Recent studies may provide added insight into the issue of unexplained infertility and offer the possibility of a new approach to treatment. Researchers at the National Institute of Child Health and Human Development were attempting to investigate premature ovarian failure when they discovered the “maternal effect” gene, or “Mater” gene in female mice.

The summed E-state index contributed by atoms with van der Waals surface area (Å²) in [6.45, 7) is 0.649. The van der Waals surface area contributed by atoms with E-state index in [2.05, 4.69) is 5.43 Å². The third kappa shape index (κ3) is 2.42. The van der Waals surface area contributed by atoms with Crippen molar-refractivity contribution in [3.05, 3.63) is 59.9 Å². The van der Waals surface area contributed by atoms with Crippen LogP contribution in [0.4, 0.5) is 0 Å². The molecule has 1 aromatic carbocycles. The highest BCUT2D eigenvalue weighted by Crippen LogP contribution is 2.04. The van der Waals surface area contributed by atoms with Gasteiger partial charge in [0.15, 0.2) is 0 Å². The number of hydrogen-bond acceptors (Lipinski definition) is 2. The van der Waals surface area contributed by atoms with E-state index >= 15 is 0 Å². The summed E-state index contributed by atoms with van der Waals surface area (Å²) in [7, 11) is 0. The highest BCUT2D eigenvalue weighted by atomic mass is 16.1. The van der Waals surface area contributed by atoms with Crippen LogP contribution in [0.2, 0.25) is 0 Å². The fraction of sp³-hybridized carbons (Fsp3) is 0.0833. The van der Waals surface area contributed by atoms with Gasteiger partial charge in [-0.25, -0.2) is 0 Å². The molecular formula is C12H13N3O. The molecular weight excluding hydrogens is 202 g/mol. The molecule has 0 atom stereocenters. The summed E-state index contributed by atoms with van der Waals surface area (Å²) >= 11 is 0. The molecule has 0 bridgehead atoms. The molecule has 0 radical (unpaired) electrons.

The Mater gene in mice produces a protein gene necessary for a fertilized egg to develop. In mice with premature ovarian failure, it appeared as though an immune system attack on the protein produced by the Mater gene was the cause of the ovarian failure. Additionally, in female mice missing the Mater gene, fertilized eggs were unable to survive beyond the two-cell stage. The function of the protein was determined when researchers developed a strain of mice lacking both copies of the gene. They found that these mice were infertile.